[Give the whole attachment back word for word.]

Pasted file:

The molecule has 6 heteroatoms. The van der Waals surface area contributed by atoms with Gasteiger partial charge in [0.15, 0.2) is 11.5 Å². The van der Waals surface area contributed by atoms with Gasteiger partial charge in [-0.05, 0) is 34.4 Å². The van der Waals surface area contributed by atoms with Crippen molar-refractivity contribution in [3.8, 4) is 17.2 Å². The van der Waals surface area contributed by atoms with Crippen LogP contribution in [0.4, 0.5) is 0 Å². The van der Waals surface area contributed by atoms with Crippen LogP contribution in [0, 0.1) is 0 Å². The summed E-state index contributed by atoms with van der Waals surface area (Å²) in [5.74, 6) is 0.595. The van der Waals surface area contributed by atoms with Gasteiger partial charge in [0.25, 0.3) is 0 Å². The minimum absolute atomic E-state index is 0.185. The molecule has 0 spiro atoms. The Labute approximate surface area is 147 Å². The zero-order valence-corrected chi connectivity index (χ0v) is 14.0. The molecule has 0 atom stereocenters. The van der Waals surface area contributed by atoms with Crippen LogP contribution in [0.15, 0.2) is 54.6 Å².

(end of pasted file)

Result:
The molecule has 6 heteroatoms. The van der Waals surface area contributed by atoms with Gasteiger partial charge in [0.15, 0.2) is 11.5 Å². The van der Waals surface area contributed by atoms with Gasteiger partial charge in [-0.05, 0) is 34.4 Å². The van der Waals surface area contributed by atoms with Crippen molar-refractivity contribution in [3.8, 4) is 17.2 Å². The van der Waals surface area contributed by atoms with Crippen LogP contribution in [0.4, 0.5) is 0 Å². The van der Waals surface area contributed by atoms with Crippen LogP contribution in [0, 0.1) is 0 Å². The summed E-state index contributed by atoms with van der Waals surface area (Å²) in [5.74, 6) is 0.595. The van der Waals surface area contributed by atoms with Gasteiger partial charge in [0.25, 0.3) is 0 Å². The minimum absolute atomic E-state index is 0.185. The molecule has 0 spiro atoms. The Labute approximate surface area is 147 Å². The zero-order valence-corrected chi connectivity index (χ0v) is 14.0. The molecule has 0 atom stereocenters. The van der Waals surface area contributed by atoms with Crippen LogP contribution in [0.15, 0.2) is 54.6 Å².